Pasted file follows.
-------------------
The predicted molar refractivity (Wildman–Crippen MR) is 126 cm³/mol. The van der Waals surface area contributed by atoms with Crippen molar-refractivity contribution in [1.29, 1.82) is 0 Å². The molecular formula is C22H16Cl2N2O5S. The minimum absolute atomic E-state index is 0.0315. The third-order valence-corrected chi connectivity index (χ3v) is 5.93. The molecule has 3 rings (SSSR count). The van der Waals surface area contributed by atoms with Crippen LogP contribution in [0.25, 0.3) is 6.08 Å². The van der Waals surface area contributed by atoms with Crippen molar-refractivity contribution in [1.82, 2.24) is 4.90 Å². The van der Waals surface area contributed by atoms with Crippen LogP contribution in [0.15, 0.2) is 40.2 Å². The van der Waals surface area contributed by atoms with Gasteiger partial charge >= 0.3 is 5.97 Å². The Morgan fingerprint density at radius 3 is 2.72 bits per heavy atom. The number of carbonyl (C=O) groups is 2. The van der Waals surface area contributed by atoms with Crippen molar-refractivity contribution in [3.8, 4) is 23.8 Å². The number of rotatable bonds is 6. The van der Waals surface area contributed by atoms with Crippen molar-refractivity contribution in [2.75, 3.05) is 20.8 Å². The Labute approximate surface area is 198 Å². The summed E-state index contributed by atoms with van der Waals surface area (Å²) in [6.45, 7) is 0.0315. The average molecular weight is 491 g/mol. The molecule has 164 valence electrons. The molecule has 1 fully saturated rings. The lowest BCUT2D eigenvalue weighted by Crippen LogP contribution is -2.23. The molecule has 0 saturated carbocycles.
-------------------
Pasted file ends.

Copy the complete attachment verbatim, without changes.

The predicted molar refractivity (Wildman–Crippen MR) is 126 cm³/mol. The van der Waals surface area contributed by atoms with Crippen molar-refractivity contribution in [1.29, 1.82) is 0 Å². The molecular formula is C22H16Cl2N2O5S. The minimum absolute atomic E-state index is 0.0315. The third-order valence-corrected chi connectivity index (χ3v) is 5.93. The molecule has 3 rings (SSSR count). The van der Waals surface area contributed by atoms with Crippen LogP contribution in [0.25, 0.3) is 6.08 Å². The van der Waals surface area contributed by atoms with Crippen molar-refractivity contribution in [1.82, 2.24) is 4.90 Å². The van der Waals surface area contributed by atoms with Crippen LogP contribution in [0.15, 0.2) is 40.2 Å². The van der Waals surface area contributed by atoms with Gasteiger partial charge >= 0.3 is 5.97 Å². The Morgan fingerprint density at radius 3 is 2.72 bits per heavy atom. The number of carbonyl (C=O) groups is 2. The van der Waals surface area contributed by atoms with Crippen molar-refractivity contribution in [3.8, 4) is 23.8 Å². The number of rotatable bonds is 6. The van der Waals surface area contributed by atoms with Crippen molar-refractivity contribution in [2.75, 3.05) is 20.8 Å². The Labute approximate surface area is 198 Å². The summed E-state index contributed by atoms with van der Waals surface area (Å²) in [6.45, 7) is 0.0315. The average molecular weight is 491 g/mol. The molecule has 164 valence electrons. The molecule has 1 fully saturated rings. The lowest BCUT2D eigenvalue weighted by Crippen LogP contribution is -2.23. The molecule has 0 saturated carbocycles.